Coinciding with the White House’s release of the National Cyber Strategy, the U.S. Department of Defense also issued a new cyber strategy of its own. The summary notes that the Pentagon will “work with U.S. allies and partners to strengthen cyber capacity, expand combined cyberspace operations, and increase bi-directional information sharing in order to advance our mutual interests.”201 This is particularly important in the case of the cyber threats from the Islamic Republic. Iran is almost certainly using the Middle East as a testing ground to evaluate cyber tactics, tools, and capabilities that will later be unleashed against U.S. targets. Thus, greater cooperation with allies not only defends U.S. national interests and the security of its allies, but protects the U.S. homeland as well. Information sharing in real time with regional partners can provide a better understanding of the Iranian cyber threat and facilitate collective defense. As the Defense Department underscored, “[i]nformation-sharing relationships with allies and partners will increase the effectiveness of combined cyberspace operations and enhance our collective cybersecurity posture.”202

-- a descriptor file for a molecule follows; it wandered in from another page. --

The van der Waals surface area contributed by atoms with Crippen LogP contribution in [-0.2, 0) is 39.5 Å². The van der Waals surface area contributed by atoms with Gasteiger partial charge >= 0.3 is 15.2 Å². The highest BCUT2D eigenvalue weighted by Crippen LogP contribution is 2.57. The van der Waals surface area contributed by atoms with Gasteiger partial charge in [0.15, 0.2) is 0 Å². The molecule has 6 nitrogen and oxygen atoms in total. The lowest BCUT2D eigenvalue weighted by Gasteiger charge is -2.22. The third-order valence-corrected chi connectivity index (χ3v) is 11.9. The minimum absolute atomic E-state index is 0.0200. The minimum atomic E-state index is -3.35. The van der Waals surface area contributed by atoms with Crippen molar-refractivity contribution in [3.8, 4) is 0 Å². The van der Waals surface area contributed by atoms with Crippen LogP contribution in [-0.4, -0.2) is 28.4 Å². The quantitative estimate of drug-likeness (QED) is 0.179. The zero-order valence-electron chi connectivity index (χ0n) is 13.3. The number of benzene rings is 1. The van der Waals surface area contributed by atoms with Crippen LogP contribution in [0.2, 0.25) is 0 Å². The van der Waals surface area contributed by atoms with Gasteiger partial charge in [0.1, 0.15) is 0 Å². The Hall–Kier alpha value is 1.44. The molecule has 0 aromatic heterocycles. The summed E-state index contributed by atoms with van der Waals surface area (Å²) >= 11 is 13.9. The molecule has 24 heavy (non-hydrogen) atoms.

4. Develop a joint R&D agenda with U.S. allies to address common threats from Iran and other malicious cyber actors.
Both the National Cyber Strategy and the Pentagon’s cyber strategy note that our allies have capabilities that “complement our own.”203 Washington should work with its allies to develop a joint research and development agenda to leverage such comparative advantages to develop, pilot, and scale solutions to shared problems.